Practical shooting (also called combat shooting or defensive shooting) differs significantly from bullseye, in that the gun can be fired using both hands (unless one-handed shooting is specified, as part of a course of fire); there is no bench; and a holster is used to retain the gun on the range when not shooting.

The only form of practical shooting with regular participation at the A&DRRA is PPC (Police Pistol Combat).

In addition to PPC, there are "action shooting" forms of practical shooting, where the shooter moves quickly through a "stage" or course of fire, engaging targets in a variety of situations. Action shooting includes disciplines such as IPSC / USPSA (International Practical Shooting Confederation / United States Practical Shooting Association), IDPA  (International Defensive Pistol Association), ICORE (International Confederation of Revolver Enthusiasts) and CAS (Cowboy Action Shooting).

Police Pistol Combat (PPC)

PPC shooters at a match in Connaught firing from the kneeling position.

PPC shooters at a match in Connaught firing from the kneeling position.

PPC is the oldest form of action shooting, having begun in 1959 as a form of practice and evaluation for police officers. In fact, in the United States you still have to be a LEO (Law Enforcement Officer) in order to compete in PPC. In a rather odd twist to the way things might be expected, in Canada civilians are also allowed to participate — one of the few cases where Canada can be seen as more "open" in a firearms situation than the U.S. The governing body for the discipline is the NRA in the United States, and the CPCA in Canada. The Arnprior & District Rifle and Revolver Association is affiliated with the CPCA, and our matches are sanctioned by them, which means members of the CPCA can get classifications in our competitions.

The heritage of PPC is apparent in the fact that it is a very "revolver-friendly" discipline, with all shooting being done in groups of six rounds at a time, even if the competitor is using a semi-automatic handgun. When PPC was first developed, virtually all police forces in North America used revolvers, and the sport reflects that history.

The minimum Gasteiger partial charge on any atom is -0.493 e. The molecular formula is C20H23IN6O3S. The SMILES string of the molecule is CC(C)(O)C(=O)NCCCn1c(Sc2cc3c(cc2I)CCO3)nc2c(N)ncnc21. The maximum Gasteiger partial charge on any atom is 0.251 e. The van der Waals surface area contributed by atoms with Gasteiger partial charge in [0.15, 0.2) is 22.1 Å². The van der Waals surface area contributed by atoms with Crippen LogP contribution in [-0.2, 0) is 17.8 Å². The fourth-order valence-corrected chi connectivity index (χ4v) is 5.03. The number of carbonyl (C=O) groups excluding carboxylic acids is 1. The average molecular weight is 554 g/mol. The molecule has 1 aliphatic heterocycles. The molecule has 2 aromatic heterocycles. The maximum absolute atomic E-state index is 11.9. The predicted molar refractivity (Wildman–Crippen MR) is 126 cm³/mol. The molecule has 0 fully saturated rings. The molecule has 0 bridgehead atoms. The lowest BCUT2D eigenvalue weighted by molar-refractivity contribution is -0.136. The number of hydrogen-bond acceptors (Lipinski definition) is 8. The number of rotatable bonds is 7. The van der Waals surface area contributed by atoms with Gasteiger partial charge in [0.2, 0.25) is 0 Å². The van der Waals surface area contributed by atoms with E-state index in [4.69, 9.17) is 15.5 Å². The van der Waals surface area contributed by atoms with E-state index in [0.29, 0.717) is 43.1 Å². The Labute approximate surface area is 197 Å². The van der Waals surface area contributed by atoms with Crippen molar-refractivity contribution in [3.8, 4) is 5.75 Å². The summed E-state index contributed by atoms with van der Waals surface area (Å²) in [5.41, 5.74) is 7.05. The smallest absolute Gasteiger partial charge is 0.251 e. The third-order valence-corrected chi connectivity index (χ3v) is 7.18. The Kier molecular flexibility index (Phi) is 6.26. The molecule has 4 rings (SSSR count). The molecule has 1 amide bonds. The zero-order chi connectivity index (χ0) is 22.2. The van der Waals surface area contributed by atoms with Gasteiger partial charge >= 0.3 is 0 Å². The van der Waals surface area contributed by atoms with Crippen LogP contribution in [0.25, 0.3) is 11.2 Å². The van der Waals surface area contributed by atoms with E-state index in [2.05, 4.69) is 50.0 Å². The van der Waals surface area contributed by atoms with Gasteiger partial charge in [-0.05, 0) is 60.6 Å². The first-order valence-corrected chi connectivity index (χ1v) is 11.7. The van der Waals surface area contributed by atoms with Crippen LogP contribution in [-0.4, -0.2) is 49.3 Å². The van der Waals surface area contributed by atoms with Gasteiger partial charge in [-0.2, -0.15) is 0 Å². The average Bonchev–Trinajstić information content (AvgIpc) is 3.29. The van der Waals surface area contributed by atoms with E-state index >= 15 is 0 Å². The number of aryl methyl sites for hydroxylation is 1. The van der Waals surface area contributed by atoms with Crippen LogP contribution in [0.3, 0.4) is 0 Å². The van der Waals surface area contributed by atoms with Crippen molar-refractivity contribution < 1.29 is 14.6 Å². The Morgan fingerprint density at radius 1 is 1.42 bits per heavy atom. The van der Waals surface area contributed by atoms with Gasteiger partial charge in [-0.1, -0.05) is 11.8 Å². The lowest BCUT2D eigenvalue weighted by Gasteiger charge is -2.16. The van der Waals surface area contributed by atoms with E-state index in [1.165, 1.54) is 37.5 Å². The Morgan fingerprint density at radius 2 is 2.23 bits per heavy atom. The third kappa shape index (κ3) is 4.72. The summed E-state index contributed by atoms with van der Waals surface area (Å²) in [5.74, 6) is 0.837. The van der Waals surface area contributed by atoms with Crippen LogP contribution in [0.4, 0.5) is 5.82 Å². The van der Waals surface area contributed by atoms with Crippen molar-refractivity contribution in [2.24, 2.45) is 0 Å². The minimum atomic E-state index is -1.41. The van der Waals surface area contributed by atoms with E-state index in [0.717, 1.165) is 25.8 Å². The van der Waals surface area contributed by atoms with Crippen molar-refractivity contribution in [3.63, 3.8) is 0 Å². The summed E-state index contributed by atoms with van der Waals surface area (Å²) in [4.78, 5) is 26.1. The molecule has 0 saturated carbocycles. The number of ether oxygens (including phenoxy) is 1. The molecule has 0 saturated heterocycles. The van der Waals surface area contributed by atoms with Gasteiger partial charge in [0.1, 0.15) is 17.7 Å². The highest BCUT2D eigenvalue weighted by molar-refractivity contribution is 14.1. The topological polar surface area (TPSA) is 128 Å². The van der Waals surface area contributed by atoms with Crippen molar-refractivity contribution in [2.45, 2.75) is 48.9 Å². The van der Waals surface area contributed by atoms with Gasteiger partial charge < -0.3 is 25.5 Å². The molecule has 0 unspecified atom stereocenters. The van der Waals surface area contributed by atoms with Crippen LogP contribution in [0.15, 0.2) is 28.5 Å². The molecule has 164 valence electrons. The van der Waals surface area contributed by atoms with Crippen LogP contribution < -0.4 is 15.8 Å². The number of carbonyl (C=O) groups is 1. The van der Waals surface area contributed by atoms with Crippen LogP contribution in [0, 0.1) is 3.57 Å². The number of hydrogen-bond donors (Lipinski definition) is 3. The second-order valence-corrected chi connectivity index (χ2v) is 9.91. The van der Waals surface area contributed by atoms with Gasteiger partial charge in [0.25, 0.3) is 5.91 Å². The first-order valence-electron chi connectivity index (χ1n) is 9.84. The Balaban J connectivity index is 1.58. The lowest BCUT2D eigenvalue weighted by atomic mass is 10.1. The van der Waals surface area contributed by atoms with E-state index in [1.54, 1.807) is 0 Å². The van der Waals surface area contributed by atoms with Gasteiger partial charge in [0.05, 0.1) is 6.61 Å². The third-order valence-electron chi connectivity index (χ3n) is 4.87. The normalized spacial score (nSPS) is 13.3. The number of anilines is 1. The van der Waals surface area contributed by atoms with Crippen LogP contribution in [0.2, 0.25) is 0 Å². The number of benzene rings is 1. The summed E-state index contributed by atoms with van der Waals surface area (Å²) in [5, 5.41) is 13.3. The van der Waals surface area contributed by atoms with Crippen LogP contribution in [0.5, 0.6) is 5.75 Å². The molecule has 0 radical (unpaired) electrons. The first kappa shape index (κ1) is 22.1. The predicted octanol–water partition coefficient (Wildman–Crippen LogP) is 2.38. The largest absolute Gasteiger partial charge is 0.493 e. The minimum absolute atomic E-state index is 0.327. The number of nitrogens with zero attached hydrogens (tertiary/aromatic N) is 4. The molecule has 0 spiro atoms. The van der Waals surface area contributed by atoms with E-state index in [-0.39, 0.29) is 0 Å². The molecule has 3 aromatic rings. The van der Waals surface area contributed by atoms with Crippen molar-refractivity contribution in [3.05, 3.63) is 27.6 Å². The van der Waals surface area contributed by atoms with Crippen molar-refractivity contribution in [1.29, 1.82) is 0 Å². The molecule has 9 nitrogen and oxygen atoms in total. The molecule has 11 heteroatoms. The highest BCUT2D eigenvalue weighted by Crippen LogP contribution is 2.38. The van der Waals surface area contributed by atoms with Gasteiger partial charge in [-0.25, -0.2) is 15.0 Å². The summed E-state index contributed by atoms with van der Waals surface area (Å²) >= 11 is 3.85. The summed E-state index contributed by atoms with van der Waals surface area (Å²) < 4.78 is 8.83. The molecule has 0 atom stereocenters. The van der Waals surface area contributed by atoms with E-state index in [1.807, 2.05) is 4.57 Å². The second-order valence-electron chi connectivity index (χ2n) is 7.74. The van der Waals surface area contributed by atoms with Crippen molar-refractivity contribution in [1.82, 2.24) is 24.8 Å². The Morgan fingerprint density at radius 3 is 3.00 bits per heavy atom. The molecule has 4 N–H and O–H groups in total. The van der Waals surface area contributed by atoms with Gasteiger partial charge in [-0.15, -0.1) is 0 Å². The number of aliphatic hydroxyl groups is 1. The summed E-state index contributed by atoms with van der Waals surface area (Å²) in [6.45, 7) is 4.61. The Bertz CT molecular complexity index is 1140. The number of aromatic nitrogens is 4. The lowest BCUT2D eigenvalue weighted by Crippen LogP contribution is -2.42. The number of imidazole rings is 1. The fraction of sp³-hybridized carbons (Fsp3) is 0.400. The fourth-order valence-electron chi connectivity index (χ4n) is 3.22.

A PPC match (normally either a 1500-point or 1200-point event) requires the shooter to shoot at human silhouette targets at different distances and from various stances. The nearest target is shot at 7 yards, then 25 yards, and the farthest distance is 50 yards (again, at our range, we use reduced scale targets to allow our 20-yard maximum). Although benches are not used, a PPC range does contain a sturdy vertical post next to each shooter. Part of the match requires the shooter to use this post (called the barricade) in two of the stances.

The stances used during the match are:

  • Standing unsupported
  • Kneeling
  • Sitting
  • Prone
  • Gun in left hand, shooting against the left side of the barricade
  • Gun in right hand, shooting against the right side of the barricade

A PPC snub nose match at Connaught.

All shooting is done two-handed, and reloading of the gun is required, with 24 or 36 rounds being fired at a target. There is a set amount of time for shooting each target in a match. The time seems quite generous, but PPC demands surprisingly good precision in order to score well (the target scoring rings go from a low of 7 points straight to zero), so a good shooter budgets that time well. This contrasts with the action shooting disciplines, like IPSC, where score is measured in points per second, and completing a course of fire as quickly as possible is critical.